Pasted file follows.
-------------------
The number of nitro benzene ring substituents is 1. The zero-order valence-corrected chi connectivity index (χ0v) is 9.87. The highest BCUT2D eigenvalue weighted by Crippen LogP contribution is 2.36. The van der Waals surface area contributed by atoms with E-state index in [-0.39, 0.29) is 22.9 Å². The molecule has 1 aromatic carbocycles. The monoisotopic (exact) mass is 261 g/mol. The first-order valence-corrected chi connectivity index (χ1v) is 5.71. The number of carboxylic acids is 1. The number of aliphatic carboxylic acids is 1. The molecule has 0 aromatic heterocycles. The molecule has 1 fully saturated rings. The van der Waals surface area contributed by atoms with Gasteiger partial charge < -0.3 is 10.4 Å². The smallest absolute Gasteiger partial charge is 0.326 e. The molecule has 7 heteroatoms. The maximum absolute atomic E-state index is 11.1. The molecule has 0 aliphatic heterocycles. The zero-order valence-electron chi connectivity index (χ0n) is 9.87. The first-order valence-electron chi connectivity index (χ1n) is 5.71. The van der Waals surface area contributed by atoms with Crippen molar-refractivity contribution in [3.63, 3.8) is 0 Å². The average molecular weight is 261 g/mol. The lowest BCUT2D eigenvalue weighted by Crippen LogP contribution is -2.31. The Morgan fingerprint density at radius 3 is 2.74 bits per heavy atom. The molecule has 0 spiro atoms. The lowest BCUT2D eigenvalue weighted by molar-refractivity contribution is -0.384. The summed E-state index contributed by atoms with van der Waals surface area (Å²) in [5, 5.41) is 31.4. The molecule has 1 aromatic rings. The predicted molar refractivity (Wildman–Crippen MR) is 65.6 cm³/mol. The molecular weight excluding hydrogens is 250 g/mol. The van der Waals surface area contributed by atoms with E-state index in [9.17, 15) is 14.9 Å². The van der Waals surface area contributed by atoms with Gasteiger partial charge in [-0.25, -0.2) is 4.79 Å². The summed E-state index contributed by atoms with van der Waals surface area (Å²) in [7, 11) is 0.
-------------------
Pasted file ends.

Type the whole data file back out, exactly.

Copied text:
The number of nitro benzene ring substituents is 1. The zero-order valence-corrected chi connectivity index (χ0v) is 9.87. The highest BCUT2D eigenvalue weighted by Crippen LogP contribution is 2.36. The van der Waals surface area contributed by atoms with E-state index in [-0.39, 0.29) is 22.9 Å². The molecule has 1 aromatic carbocycles. The monoisotopic (exact) mass is 261 g/mol. The first-order valence-corrected chi connectivity index (χ1v) is 5.71. The number of carboxylic acids is 1. The number of aliphatic carboxylic acids is 1. The molecule has 0 aromatic heterocycles. The molecule has 1 fully saturated rings. The van der Waals surface area contributed by atoms with Gasteiger partial charge < -0.3 is 10.4 Å². The smallest absolute Gasteiger partial charge is 0.326 e. The molecule has 7 heteroatoms. The maximum absolute atomic E-state index is 11.1. The molecule has 0 aliphatic heterocycles. The zero-order valence-electron chi connectivity index (χ0n) is 9.87. The first-order valence-electron chi connectivity index (χ1n) is 5.71. The van der Waals surface area contributed by atoms with Crippen molar-refractivity contribution in [3.63, 3.8) is 0 Å². The average molecular weight is 261 g/mol. The lowest BCUT2D eigenvalue weighted by Crippen LogP contribution is -2.31. The Morgan fingerprint density at radius 3 is 2.74 bits per heavy atom. The molecule has 0 spiro atoms. The lowest BCUT2D eigenvalue weighted by molar-refractivity contribution is -0.384. The summed E-state index contributed by atoms with van der Waals surface area (Å²) in [5, 5.41) is 31.4. The molecule has 1 aromatic rings. The predicted molar refractivity (Wildman–Crippen MR) is 65.6 cm³/mol. The molecular weight excluding hydrogens is 250 g/mol. The van der Waals surface area contributed by atoms with E-state index in [9.17, 15) is 14.9 Å². The van der Waals surface area contributed by atoms with Gasteiger partial charge in [-0.25, -0.2) is 4.79 Å². The summed E-state index contributed by atoms with van der Waals surface area (Å²) in [7, 11) is 0.